Turn Down The Heat

4 ways to reduce heat intake into your home

By CS Ming / 29 April 2022

Heat
Who said heat is bad? Just be an ice cream or watermelon vendor. Source: edwardmellor
  • Some good habits to keep the temperature down
  • Use white paint
  • Plants to block the rays of the sun
  • Your window may need some upgrades

Ahhh, good old tropical Malaysia, where summer is forever and the rainy days are so terrible one could invest in a motorboat for transportation. What are your thoughts about cooling down during the hottest months here? 

I am sure the swimming pool comes to mind, or perhaps an iced coconut drink in hand. To be honest, there is more than we can do besides taking a dip in the water to stave off the heat. Since we will be staying indoors most of the time, our home should ideally be able to resist the heat. Unless, of course, you enjoy a natural home sauna, then keep on reading!

 

1/ All those simple things

Turn Down The HeatDo yourself a favour and disengage the electric source when not in use. Source: 786electricals

You may not know it, but some of our habits actually contribute to the rise of temperature in our home. Alone, it is insubstantial, but together, the results are tangible. For example, idle electrical sockets should be unplugged as these still generate heat even when not in use. 

You know what they say about observing what you preach, because the next one is something I am rather reluctant to do—substituting your air conditioning for fans. I love the air conditioning, so you will not be taking it away from my room. Over my dead body!

Okay, back to the topic, fans do not produce any harmful gases except counting those which are emitted while producing electricity to operate the fans. This means less carbon footprint and better for the environment.

Want to go further? Swap your lighting with low heat-emission light bulbs. Also, pay attention to the areas in your home which usually generate heat, such as the shower and kitchen area. Ideally, you may want to place ceiling vents there so the heat will have an easy outlet.

 

2/ Paint the heat away

Turn Down The HeatWhite is so overused, but we cannot deny that it has its uses. Source: angi

If you like to be weird like me or the addams family, then here is some bad news. Black coloured paint absorbs heat, so coating the exterior of your home with black may be a problem. Light coloured paint, on the other hand, acts as a good heat reflector, so paint away with this colour.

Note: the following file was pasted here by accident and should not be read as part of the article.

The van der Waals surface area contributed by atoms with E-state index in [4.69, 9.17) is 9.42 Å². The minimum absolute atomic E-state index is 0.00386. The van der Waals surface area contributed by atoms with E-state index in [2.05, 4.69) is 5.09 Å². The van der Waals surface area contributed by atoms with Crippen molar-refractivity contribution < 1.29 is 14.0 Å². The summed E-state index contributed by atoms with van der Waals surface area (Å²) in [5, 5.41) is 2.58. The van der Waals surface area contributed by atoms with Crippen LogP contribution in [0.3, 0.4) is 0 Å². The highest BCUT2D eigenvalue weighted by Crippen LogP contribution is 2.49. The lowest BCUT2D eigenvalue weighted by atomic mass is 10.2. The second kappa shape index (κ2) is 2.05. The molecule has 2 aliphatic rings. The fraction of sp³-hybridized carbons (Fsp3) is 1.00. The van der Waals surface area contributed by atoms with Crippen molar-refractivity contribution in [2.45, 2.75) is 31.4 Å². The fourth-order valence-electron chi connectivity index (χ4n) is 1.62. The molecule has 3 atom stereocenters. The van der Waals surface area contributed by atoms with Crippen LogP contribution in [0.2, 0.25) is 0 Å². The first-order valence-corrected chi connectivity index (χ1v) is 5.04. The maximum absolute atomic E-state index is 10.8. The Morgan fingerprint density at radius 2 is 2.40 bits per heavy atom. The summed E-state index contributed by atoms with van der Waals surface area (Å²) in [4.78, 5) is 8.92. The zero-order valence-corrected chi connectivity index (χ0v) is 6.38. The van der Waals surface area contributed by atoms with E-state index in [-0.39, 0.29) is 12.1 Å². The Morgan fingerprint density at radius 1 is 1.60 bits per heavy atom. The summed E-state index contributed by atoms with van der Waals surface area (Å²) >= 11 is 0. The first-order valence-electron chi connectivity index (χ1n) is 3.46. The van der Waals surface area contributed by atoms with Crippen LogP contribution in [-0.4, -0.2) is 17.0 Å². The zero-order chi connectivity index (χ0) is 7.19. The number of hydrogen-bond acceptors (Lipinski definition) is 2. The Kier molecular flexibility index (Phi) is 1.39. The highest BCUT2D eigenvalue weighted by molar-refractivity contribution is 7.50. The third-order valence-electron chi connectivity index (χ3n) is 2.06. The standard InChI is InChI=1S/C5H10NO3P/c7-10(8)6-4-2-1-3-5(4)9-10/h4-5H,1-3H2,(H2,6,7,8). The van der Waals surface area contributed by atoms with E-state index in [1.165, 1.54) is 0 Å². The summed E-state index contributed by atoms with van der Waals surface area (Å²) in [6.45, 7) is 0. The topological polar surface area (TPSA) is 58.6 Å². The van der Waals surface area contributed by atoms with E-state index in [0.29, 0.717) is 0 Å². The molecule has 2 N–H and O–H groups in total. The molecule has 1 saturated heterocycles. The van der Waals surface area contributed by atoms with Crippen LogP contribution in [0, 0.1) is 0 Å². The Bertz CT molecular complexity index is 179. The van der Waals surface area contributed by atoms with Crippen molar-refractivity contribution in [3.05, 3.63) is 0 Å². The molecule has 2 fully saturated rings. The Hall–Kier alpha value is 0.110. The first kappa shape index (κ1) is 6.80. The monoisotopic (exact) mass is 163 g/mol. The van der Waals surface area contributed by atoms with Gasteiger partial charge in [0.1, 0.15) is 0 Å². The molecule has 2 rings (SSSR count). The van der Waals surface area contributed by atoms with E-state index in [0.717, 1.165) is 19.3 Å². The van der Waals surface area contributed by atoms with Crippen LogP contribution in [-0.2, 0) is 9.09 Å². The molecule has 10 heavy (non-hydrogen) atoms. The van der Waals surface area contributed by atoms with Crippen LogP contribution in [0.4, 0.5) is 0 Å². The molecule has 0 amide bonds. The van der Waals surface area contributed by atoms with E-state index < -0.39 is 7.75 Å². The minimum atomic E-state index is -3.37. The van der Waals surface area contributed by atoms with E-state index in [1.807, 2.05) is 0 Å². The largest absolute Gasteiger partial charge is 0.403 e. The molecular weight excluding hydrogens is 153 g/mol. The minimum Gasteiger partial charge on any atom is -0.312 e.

But if you really need to go all crazy and strange just to scare the neighbours, then you do you. We respect that! Just invest in a heat-reflective paint which, like the name suggests, reflects solar radiation and obstructs the flow of heat.

To maximise the heat resistance of your home, coat the paint on the roof and the external walls as these are the areas that receive the most sunlight. Heat-reflective paint does more than reflect sunlight because it also helps preserve your roof from the weather in general. Also, you may want to mention it if you are planning to sell your home in the secondary market, as this will boost the value of your property.

 

3/ Plants are friends, not food!

Turn Down The HeatDon’t just be a tree hugger. Let the tree hug you. Source: decorilla

What’s better than heat-reflective paint? A solid object standing between your house and the rays of the sun! Now that is an irrefutable statement. If you have green fingers, then this is good because you’re going to need all that and more to bring those trees up tall and leafy.

When we are talking about trees, an oak or a palm might come to mind, but note that these take many years to grow. So if you are in a hurry, then go for bananas instead since they only need around half a year to reach their peak.

Tall hedges are good too, since you can keep those nosy neighbours with long necks away. Either that or a mix of flowers that grow in dense and tall bushes to keep the sun away from your home. But remember, use only plants that are native to the weather here as they are hardier and need less care.

If you are interested in a little vertical gardening, then wall creepers will be up your alley. They work wonders by acting as a buffer between the wall and the sunlight. Additionally, creepers contribute to the general heat loss through a process called evapotranspiration. I’m not even sure if I pronounced it right.

Here, photosynthesis generates water vapour which escapes via the leaves, effectively cooling the air that passes through. Besides, creepers usually have dark, coarse leaves that are ideal for absorbing solar radiation.

 

Cosy and cool

You can keep your ice cream and coconuts in the refrigerator now that your home takes in less heat from the sweltering tropics. But let’s face it. Nothing could be cooler than having a swimming pool in the backyard to stave off the heat. Do check out our previous article about the benefits of having a pool in your home.

 

Looking for more related article? Check them out here:

4 balcony design trends for 2022

 

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